- The gap in property prices between London and England and Wales has fallen from 3 times to 2 times since March, according to Land Registry’s newly launched data set
- In England and Wales, average prices have reached £221,832
- Average prices have increased 1% versus the previous month and 8.7% year-on-year
- In London, average prices now stand at £472,163
- Average prices have increased 1.5% versus the previous month and 13.6% year-on-year
- Appetite to invest in Prime Central London (PCL) property in the sub £1m sector remains high, post-Brexit.
- LCP has seen enquiries increase 5-fold versus the period preceding the vote and an 11% increase in asking prices since the beginning of the year.
The gap between property prices in England and Wales and London has closed significantly according to a new data set released by Land Registry in conjunction with the Office of National Statistics (ONS). Analysed by London Central Portfolio, this indicates that the average price of property in England and Wales reached £221,832 in May, now standing at almost half the price of Greater London (£472,163). This compares to previously released Land Registry data from March when property in London was three times more expensive than the rest of the country.
These latest statistics demonstrate that prices in England and Wales have begun to feel the benefits of record low mortgage rates and recent Government stimuli initiatives such as the 2014 reduction in Stamp Duty and the much trumpeted Help to Buy scheme. Price growth in May reflected a healthy 1% increase versus the previous month, whilst prices were up 8.7% year-on-year, well above the average market appreciation seen since the Credit Crunch of just 4.9% per annum.
Despite the new Land Registry data suggesting that prices in England and Wales are quickly catching up, the picture in London also remains very strong. In May, prices were up 1.5% versus the previous month and 13.6% year-on-year.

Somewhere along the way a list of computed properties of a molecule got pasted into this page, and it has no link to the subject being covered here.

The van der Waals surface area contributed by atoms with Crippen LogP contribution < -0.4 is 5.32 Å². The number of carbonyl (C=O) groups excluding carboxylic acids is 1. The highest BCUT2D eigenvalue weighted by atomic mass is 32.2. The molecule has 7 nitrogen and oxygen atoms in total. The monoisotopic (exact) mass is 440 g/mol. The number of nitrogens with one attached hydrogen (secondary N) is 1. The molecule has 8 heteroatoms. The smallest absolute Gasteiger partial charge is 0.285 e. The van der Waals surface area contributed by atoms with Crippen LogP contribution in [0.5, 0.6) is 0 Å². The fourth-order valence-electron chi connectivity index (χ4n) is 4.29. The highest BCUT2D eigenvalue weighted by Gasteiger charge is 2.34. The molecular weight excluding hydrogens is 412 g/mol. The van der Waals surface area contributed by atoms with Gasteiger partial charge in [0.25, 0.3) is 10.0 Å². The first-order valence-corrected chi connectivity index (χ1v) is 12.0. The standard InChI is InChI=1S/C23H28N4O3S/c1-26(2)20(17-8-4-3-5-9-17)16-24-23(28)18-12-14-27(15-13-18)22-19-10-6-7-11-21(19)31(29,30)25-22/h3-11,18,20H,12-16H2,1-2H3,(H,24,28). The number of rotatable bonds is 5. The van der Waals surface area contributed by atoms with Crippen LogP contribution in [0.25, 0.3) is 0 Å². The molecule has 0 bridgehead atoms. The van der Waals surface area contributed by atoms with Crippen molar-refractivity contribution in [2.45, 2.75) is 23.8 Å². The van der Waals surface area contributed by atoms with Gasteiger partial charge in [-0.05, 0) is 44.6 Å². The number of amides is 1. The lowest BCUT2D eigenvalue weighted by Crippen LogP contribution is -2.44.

“This new data is certainly encouraging news for the domestic property market as a whole, where average prices are under £500,000” comments Naomi Heaton, CEO of LCP. “Despite the uncertainty pre-EU referendum and a widely anticipated pull back post April 1st
, following the introduction of the new 3% additional Stamp Duty levy, all areas appear to reflect high levels of appetite.”
“One word of caution, however” Heaton adds “is that this does not factor in any change in sentiment since Brexit. Weakening economic indices and potentially more stringent mortgage criteria imposed by banks may create a downward pressure on the domestic market.”
“On the other hand, we predict the rest of the year will continue to demonstrate positive uplifts for the PCL property market, under £1m, underpinned by the weak pound and continuing low interest rates. Since last month’s announcement, LCP has received 5 times more enquiries to subscribe to its Central London residential fund on a pro-rata basis than in the 2 months preceding the vote. Vendors are also hiking up their prices. In January, one bedroom flats which were being marketed at an average of £675,000, are now being marketed at £750,000, an 11% increase. In contrast, the high value end of the market is still suffering from the impact of heavy tax increases and political uncertainty.”
Heaton also warns that the Government have been doing some suspect number tinkering with the highly regarded Land Registry Index. In June, their brand new index incorporating data from the ONS was launched. This replaced the Land Registry’s old HPI data, which has been used as a reliable barometer for property market trends for the last 20 years.
“Whilst still in ‘testing’ stage, the new statistics bear very little resemblance to the old data. When the new data set was launched, average prices jumped up 15% in England and Wales and the Government appear to re-writing history. Price growth now reflects a substantial 41% increase since the credit crunch low point, compared with just 26% in the old index.”
“Our question to the Government now is whether their property records have actually been under-stating average property prices by up to 15% in England and Wales for the last 2 decades?”
London was also not immune to some statistical meddling, with prices being cut by 14% in the new data set. As a result of the updates, London looks significantly more affordable to the domestic population with average prices now running at well under £500,000.
Heaton comments: “This is frighteningly reminiscent of the time when the ONS took over a data set initially produced by the Council of Mortgage Lenders (CML). Recorded prices changed so dramatically that the impact of the 1989 recession was entirely eliminated!”